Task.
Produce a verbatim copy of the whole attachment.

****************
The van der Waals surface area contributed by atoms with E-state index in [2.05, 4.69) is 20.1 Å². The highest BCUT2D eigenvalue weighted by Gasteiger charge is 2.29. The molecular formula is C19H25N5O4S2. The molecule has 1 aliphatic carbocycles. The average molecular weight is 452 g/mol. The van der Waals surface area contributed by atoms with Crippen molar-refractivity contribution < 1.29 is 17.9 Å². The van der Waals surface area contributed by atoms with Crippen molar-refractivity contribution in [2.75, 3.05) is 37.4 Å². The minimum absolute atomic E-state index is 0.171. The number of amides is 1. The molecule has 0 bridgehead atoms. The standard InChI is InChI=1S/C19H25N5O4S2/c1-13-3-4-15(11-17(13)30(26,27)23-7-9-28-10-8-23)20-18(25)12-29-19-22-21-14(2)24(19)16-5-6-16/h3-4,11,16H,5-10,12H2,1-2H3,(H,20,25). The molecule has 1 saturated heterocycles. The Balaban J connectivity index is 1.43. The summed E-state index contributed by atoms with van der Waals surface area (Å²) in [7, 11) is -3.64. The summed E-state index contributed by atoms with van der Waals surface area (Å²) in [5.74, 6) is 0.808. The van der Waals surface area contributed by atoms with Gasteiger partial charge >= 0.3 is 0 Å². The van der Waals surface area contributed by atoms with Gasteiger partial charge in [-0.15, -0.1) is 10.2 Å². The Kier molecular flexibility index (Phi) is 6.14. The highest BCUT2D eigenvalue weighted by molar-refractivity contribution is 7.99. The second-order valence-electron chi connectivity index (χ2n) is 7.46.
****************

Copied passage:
The van der Waals surface area contributed by atoms with E-state index in [2.05, 4.69) is 20.1 Å². The highest BCUT2D eigenvalue weighted by Gasteiger charge is 2.29. The molecular formula is C19H25N5O4S2. The molecule has 1 aliphatic carbocycles. The average molecular weight is 452 g/mol. The van der Waals surface area contributed by atoms with Crippen molar-refractivity contribution < 1.29 is 17.9 Å². The van der Waals surface area contributed by atoms with Crippen molar-refractivity contribution in [2.75, 3.05) is 37.4 Å². The minimum absolute atomic E-state index is 0.171. The number of amides is 1. The molecule has 0 bridgehead atoms. The standard InChI is InChI=1S/C19H25N5O4S2/c1-13-3-4-15(11-17(13)30(26,27)23-7-9-28-10-8-23)20-18(25)12-29-19-22-21-14(2)24(19)16-5-6-16/h3-4,11,16H,5-10,12H2,1-2H3,(H,20,25). The molecule has 1 saturated heterocycles. The Balaban J connectivity index is 1.43. The summed E-state index contributed by atoms with van der Waals surface area (Å²) in [7, 11) is -3.64. The summed E-state index contributed by atoms with van der Waals surface area (Å²) in [5.74, 6) is 0.808. The van der Waals surface area contributed by atoms with Gasteiger partial charge >= 0.3 is 0 Å². The van der Waals surface area contributed by atoms with Gasteiger partial charge in [-0.15, -0.1) is 10.2 Å². The Kier molecular flexibility index (Phi) is 6.14. The highest BCUT2D eigenvalue weighted by molar-refractivity contribution is 7.99. The second-order valence-electron chi connectivity index (χ2n) is 7.46.